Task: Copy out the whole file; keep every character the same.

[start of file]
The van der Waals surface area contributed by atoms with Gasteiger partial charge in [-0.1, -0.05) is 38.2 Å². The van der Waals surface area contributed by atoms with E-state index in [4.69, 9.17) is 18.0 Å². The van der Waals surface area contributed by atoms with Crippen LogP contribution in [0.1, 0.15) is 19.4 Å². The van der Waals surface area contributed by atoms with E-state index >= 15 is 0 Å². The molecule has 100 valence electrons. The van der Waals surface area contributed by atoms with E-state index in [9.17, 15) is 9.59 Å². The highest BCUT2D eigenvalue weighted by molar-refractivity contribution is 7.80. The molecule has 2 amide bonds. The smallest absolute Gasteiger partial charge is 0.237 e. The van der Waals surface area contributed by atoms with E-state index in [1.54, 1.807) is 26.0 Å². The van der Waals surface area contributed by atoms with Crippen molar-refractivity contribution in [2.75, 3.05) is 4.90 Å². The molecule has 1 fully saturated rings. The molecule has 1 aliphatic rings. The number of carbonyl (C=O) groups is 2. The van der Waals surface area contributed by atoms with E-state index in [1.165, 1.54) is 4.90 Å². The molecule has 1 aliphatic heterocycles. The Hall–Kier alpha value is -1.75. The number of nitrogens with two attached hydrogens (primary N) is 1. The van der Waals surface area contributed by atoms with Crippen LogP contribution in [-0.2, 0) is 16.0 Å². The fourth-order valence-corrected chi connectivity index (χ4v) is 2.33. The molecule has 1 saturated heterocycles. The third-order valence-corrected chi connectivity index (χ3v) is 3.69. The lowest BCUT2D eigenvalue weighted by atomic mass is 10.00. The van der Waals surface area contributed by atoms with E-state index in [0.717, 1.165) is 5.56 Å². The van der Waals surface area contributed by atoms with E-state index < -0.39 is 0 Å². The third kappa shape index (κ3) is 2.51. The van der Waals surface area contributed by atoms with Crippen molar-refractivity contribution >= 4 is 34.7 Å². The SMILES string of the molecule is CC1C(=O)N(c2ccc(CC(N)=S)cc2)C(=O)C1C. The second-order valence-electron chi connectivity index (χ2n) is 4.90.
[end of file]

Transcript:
The van der Waals surface area contributed by atoms with Gasteiger partial charge in [-0.1, -0.05) is 38.2 Å². The van der Waals surface area contributed by atoms with E-state index in [4.69, 9.17) is 18.0 Å². The van der Waals surface area contributed by atoms with Crippen LogP contribution in [0.1, 0.15) is 19.4 Å². The van der Waals surface area contributed by atoms with E-state index >= 15 is 0 Å². The molecule has 100 valence electrons. The van der Waals surface area contributed by atoms with E-state index in [9.17, 15) is 9.59 Å². The highest BCUT2D eigenvalue weighted by molar-refractivity contribution is 7.80. The molecule has 2 amide bonds. The smallest absolute Gasteiger partial charge is 0.237 e. The van der Waals surface area contributed by atoms with E-state index in [1.54, 1.807) is 26.0 Å². The van der Waals surface area contributed by atoms with Crippen molar-refractivity contribution in [2.75, 3.05) is 4.90 Å². The molecule has 1 fully saturated rings. The molecule has 1 aliphatic rings. The number of carbonyl (C=O) groups is 2. The van der Waals surface area contributed by atoms with E-state index in [1.165, 1.54) is 4.90 Å². The molecule has 1 aliphatic heterocycles. The Hall–Kier alpha value is -1.75. The number of nitrogens with two attached hydrogens (primary N) is 1. The van der Waals surface area contributed by atoms with Crippen LogP contribution in [-0.2, 0) is 16.0 Å². The fourth-order valence-corrected chi connectivity index (χ4v) is 2.33. The molecule has 1 saturated heterocycles. The third-order valence-corrected chi connectivity index (χ3v) is 3.69. The lowest BCUT2D eigenvalue weighted by atomic mass is 10.00. The van der Waals surface area contributed by atoms with E-state index in [0.717, 1.165) is 5.56 Å². The van der Waals surface area contributed by atoms with E-state index < -0.39 is 0 Å². The third kappa shape index (κ3) is 2.51. The van der Waals surface area contributed by atoms with Crippen molar-refractivity contribution >= 4 is 34.7 Å². The SMILES string of the molecule is CC1C(=O)N(c2ccc(CC(N)=S)cc2)C(=O)C1C. The second-order valence-electron chi connectivity index (χ2n) is 4.90.